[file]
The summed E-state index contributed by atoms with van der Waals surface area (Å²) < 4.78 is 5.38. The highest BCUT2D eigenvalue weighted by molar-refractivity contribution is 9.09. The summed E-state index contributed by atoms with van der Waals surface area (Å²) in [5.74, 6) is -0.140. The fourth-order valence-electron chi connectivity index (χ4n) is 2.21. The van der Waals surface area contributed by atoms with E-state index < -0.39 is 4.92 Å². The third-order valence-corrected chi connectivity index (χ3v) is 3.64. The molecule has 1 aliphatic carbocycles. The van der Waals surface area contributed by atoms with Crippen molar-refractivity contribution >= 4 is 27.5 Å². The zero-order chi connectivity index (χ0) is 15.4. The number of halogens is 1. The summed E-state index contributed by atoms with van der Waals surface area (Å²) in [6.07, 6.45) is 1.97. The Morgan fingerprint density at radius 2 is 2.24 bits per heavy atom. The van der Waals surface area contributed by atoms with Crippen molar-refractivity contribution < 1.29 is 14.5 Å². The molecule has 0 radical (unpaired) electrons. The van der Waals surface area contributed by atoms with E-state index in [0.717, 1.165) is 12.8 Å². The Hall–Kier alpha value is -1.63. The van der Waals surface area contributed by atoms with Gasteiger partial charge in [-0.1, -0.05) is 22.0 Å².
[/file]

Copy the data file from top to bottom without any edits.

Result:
The summed E-state index contributed by atoms with van der Waals surface area (Å²) < 4.78 is 5.38. The highest BCUT2D eigenvalue weighted by molar-refractivity contribution is 9.09. The summed E-state index contributed by atoms with van der Waals surface area (Å²) in [5.74, 6) is -0.140. The fourth-order valence-electron chi connectivity index (χ4n) is 2.21. The van der Waals surface area contributed by atoms with E-state index < -0.39 is 4.92 Å². The third-order valence-corrected chi connectivity index (χ3v) is 3.64. The molecule has 1 aliphatic carbocycles. The van der Waals surface area contributed by atoms with Crippen molar-refractivity contribution >= 4 is 27.5 Å². The zero-order chi connectivity index (χ0) is 15.4. The number of halogens is 1. The summed E-state index contributed by atoms with van der Waals surface area (Å²) in [6.07, 6.45) is 1.97. The Morgan fingerprint density at radius 2 is 2.24 bits per heavy atom. The van der Waals surface area contributed by atoms with Crippen molar-refractivity contribution < 1.29 is 14.5 Å². The molecule has 0 radical (unpaired) electrons. The van der Waals surface area contributed by atoms with E-state index in [0.717, 1.165) is 12.8 Å². The Hall–Kier alpha value is -1.63. The van der Waals surface area contributed by atoms with Gasteiger partial charge in [-0.1, -0.05) is 22.0 Å².